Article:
Fiddling while Rome burns

Written by: Geoff Barton | Published:
Image: Adobe Stock

Blunt accountability measures, a gimmicky Parents’ Pledge, continuing denial over school budgets, and a heavily criticised Schools Bill – it feels like the government is fiddling while Rome burns, says Geoff Barton

The finishing line is in sight after another tumultuous year in education, and now is a good time to reflect on what education staff and pupils have achieved during that time.

Sadly, they have not been helped by a government which seems wholly out-of-touch with the sector and the challenges it faces. More of that later.

But first let’s look back at the past academic year. Because in that time schools and colleges have had to deal with huge disruption caused by Covid even while the government was declaring the pandemic to be over.

Large numbers of pupils and staff have been ill with the virus at various times, further compounding the upheaval of the previous two years, and making exam preparation and education recovery work all the more difficult.

And a deeper problem with pupil absence seems to have emerged beyond the direct impact of Covid.

Statistics suggest that more young people have become disengaged with education as an indirect result of the pandemic – some suffering from poor mental health, some in families anxious about health vulnerabilities, others simply falling out of the normal routines of education.

National data for June 9 (DfE, 2022) – when one would assume that Covid disruption is much less of a factor than earlier in the academic year – still shows 8.5% of pupils were absent. In pre-pandemic 2018/19 the absence rate was 4.7%. The figures aren’t directly comparable – there’s some complicated differences in methodology.

Nevertheless, pupil absence has emerged as a key concern and it is clear that what the sector needs is a much more settled 2022/23 academic year, hopefully less disrupted by Covid, that allows the normal routines of school life to return.

In this context, a return to public exams after two years of them being cancelled because of Covid has been particularly challenging. High levels of stress and anxiety among exam students, and difficulties in recruiting sufficient numbers of invigilators, were reported ahead of exams beginning (ASCL, 2022).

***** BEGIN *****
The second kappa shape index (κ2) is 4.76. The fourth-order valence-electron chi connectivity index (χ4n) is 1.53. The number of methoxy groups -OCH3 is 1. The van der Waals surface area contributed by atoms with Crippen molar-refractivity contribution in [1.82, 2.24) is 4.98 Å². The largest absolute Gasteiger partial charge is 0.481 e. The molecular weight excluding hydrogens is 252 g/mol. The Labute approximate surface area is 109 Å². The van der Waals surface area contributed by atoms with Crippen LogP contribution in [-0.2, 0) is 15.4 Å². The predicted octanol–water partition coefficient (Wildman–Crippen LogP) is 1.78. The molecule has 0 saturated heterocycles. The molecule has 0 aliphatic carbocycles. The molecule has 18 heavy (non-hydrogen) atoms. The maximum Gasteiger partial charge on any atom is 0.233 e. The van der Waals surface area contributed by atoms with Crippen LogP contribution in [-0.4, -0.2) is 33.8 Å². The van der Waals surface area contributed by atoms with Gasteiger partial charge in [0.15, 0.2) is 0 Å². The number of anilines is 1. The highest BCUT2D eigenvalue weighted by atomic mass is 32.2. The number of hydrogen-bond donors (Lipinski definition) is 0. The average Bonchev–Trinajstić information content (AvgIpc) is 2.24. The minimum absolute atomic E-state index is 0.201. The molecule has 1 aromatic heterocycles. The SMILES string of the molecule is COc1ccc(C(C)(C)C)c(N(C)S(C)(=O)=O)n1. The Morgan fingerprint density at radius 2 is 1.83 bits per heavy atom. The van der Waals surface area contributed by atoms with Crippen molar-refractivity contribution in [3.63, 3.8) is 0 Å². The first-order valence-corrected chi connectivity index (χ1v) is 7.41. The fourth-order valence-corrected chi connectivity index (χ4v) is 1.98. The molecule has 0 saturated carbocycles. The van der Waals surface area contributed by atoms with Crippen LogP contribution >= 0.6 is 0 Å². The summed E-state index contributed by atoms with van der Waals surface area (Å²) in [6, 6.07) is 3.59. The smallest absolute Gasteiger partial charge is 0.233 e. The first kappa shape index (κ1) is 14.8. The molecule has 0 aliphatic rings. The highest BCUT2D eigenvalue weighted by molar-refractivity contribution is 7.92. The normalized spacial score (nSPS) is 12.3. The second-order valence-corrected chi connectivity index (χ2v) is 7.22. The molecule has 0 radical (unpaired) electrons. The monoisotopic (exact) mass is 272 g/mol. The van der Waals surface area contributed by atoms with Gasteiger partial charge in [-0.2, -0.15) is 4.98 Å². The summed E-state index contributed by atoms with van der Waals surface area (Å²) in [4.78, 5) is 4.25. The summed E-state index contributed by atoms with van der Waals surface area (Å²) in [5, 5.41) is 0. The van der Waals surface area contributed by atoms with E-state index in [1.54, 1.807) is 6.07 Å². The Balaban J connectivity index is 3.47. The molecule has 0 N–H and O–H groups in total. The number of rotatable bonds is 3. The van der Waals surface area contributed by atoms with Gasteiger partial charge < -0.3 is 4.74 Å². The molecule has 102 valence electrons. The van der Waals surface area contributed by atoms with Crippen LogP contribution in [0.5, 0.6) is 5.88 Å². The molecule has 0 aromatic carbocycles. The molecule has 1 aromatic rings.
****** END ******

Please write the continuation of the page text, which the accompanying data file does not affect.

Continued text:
It is to the great credit of schools, colleges and teachers that despite all this the exams themselves appear to have gone relatively smoothly. It is clear that pupils have been brilliantly supported in what were surely the most inauspicious circumstances there have ever been for a set of public exams.

Which brings us back to the unhelpfulness of the government which – despite these circumstances and the uneven impact of the pandemic on schools and colleges – remains determined to publish performance data based on exam results.

We have worked hard to win some concessions on how it presents this data in order to reduce the likelihood of unfair comparisons being made between schools and colleges – see the “Changes to the compare school and college website” section within the recently updated Secondary accountability measures document (DfE, 2022b). But it would clearly be simpler and fairer to suspend performance tables for a further year.

And for good measure the government has decided to introduce at the 11th hour another de facto league table – on schools’ take-up of the troubled National Tutoring Programme, despite the mess it has made of the programme and the fact that delivery is dependent on school finances because it is only partially subsidised.

Then there is its Schools White Paper which, as well as introducing some arbitrary attainment targets and a gimmicky Parents’ Pledge, is backed up with a Schools Bill that centralises enormous power in the hands of the education secretary and has already run into a volley of criticism in the House of Lords.

In the meantime, the government is proposing a pay award which is significantly below the rate of inflation for many teachers and leaders despite signs that there are severe teacher shortages caused by difficulties in attracting enough recruits into teaching and then retaining them in the profession.

And, regardless of the soaring cost of energy and other inflationary pressures, the government remains in a state of permanent denial about the strain on school and college budgets and the insufficiency of the funding it provides to them.

It feels increasingly like the government is in danger of fiddling while Rome burns. The only thing which stops the conflagration is the superb professionalism of education staff despite the lack of support and the nonsense that emanates from Whitehall.

It is a sorry state of affairs. Schools and colleges, teachers and leaders, children and families, all deserve much better.

  • Geoff Barton is general secretary of the Association of School and College Leaders. Read his previous articles for SecEd, via

Further information

  • ASCL: Stress and anxiety among exam students is higher than pre-pandemic, say most heads, May 2022:
  • DfE: Week 24: Attendance in education and early years settings during the coronavirus (Covid-19) pandemic, June 2022a:
  • DfE: Secondary accountability measures – update: Measures for the 2021 to 2022 academic year, June 2022b:


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